description="Changed {/recipient/name}"/>
            </content>
          </Panel>
        </content>
      </Page>
    </pages>
  </App>
</mvc:View>

Do systematic breaks, instead: insert empty lines around your XML views according to a pattern.

One way to make an XML view easier to read for yourself and others is to have an empty code line before and after every:

  • Opening XML tag of a control
  • Closing XML tag of a control

But not before the first and last XML tag in the view.

For example:

<!-- in your XML view -->

<mvc:View
  controllerName="my.app.controller.Foo"
  xmlns:mvc="sap.ui.core.mvc"
  xmlns="sap.m">
  
  <Button
    text="{i18n>buttonText}"
    press=".onButtonPress"/>
                
  <Input
    width="60%"
    valueLiveUpdate="true"
    value="{/customer/name}"
    description="Changed {/recipient/name}"/>
            
</mvc:View>

Furthermore, to put only an empty line before and not after the opening XML tag for a control, if the control is an aggregation.

The other way around, to put an empty line after an XML tag of a control, rather than before, if the control is part of an aggregation.

For example:

<!-- in your XML view -->

<mvc:View
  controllerName="my.app.controller.Foo"
  xmlns:mvc="sap.ui.core.mvc"
  xmlns="sap.m">
  
  <App>
    <pages>
      
      <Page title="{i18n>homePageTitle}">
        <content>
          
          <Panel headerText="{i18n>panelTitle}">
            <content>
              
              <Button
                text="{i18n>buttonText}"
                press=".onButtonPress"/>
                
                <Input
                  width="60%"
                  valueLiveUpdate="true"
                  value="{/customer/name}"
                  description="Changed {/recipient/name}"/>
            
            </content>
          </Panel>
        
        </content>
      </Page>
    
    </pages>
  </App>

</mvc:View>

Do you see how much more enjoyable it is to read the last code sample with empty lines compared to the first code sample without empty lines?

Just do it—if not for you, then for everyone who might read your code at some point.

#14 Use Only the ID of an SAP Icon

If you use XML views then do not pass sap-icon://the-icon to the control’s icon property but instead the-icon.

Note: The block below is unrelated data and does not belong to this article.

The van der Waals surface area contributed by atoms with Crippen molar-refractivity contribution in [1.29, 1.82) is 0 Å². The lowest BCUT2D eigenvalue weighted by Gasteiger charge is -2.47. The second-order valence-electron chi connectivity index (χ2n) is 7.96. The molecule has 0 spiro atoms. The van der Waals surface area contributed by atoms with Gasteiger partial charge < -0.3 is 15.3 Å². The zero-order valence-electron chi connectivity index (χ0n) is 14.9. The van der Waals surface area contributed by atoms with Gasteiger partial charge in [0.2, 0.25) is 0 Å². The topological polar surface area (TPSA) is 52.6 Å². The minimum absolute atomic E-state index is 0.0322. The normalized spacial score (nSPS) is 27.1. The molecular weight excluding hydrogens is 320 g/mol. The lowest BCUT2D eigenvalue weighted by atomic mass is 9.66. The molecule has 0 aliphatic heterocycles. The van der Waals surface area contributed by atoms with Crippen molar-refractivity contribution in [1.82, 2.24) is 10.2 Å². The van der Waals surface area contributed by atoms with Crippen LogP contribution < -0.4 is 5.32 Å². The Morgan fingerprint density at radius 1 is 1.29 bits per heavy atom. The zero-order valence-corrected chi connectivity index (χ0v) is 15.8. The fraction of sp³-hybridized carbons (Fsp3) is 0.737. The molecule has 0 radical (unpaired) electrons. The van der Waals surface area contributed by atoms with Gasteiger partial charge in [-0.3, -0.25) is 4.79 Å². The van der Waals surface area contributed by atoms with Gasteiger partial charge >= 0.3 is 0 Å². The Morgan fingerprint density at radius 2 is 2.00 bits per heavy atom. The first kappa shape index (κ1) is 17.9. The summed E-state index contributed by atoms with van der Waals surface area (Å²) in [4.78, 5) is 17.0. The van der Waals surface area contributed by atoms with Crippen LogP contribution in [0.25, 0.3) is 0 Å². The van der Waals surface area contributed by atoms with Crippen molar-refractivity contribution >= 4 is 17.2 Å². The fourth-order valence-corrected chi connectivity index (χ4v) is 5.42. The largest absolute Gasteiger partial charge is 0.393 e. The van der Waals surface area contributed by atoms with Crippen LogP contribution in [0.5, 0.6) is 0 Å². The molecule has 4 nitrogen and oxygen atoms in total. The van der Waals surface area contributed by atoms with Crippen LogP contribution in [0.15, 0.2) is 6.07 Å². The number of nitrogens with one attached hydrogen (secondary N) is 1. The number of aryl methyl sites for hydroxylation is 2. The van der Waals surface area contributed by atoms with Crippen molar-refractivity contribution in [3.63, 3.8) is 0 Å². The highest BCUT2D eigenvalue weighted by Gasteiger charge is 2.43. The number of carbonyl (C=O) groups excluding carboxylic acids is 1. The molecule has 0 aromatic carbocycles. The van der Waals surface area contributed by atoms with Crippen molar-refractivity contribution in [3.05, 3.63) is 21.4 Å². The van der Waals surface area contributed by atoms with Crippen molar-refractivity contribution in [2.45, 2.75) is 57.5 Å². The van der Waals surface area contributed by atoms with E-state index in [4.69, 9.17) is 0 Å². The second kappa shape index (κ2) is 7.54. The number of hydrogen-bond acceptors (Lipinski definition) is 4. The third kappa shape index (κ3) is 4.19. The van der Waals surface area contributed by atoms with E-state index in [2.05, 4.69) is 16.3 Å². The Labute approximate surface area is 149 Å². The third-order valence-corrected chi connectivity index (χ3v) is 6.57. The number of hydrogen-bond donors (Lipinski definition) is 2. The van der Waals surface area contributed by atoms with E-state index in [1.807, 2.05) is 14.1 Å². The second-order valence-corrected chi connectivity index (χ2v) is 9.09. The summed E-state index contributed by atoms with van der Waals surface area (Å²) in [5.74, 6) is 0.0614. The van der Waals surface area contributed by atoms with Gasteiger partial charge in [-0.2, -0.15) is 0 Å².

Just omit the sap-icon://. Because you can.

For example:

// in your XML view
...

<Button icon="accept"/>

...

And not like this:

// in your XML view
...

<Button icon="sap-icon://accept"/>

...

#15 Do Not Concatenate More Than Three Expressions in a Controller

In a controller, formatter, component, and so on (anything with JavaScript), don’t concatenate more than three expressions. More than three concatenated expressions could be hard to read and understand for others.

As a rule of thumb: Not more than three dots. Exception: this keyword.

For example:

// in your controller

// do NOT do this
var sText = this.getView().getModel("i18n").getResourceBundle().getText("foo");

// do this for easy read- and comprehensibility
var oResourceBundle = this.getView().getModel("i18n").getResourceBundle();
var stext = oResourceBundle.getText("foo");

// or even like that; matter of taste
var oIntModel = this.getView().getModel("i18n");
var oResourceBundle = oIntModel.getResourceBundle();
var sText = oResourceBundle.getText("foo");

#16 Avoid Using Naked Functions as Arguments

Do not pass naked functions as arguments to a function in a controller, a formatter, a component, and so on (anything with JavaScript).

Use in the controller as object property assigned functions instead—except the function is trivial.

For example, a naked function as an argument (don’t do it like this):

// in your controller
...  

var oRouter = this.getRouter();

// do not pass a naked function as an argument
 as here
oRouter.attachRouteMatched(function(oEvent) {
	  
var sRouteName = oEvent.getParameter("name");
	    
  if (sRouteName === "employee") {
              
    this._onRouteMatched(oEvent);

   }

 }, this);
		
}
  
...

Use a controller object property assigned function instead:

// in your controller
...

onInit: function() {

  var oRouter = this.getRouter();

  // do pass a function assigned as object property to the controller
  oRouter.getRoute("foo").attachRouteMatched(this._onRouteMatched, this);

},

_onRouteMatched: function() {

  // do anything

}

...

#17 Do not Use SAPUI5 Methods & Object Properties That Start with a _

If you check an SAPUI5 object in a debugger then you will usually find object properties that start with one or two _. For example, _getFoo() or __bar.

Do not use those methods and objects properties, even if they seem useful in some cases. They are private for a reason and might change with the next version—if so, and you use any of those object properties, then you need to fix it.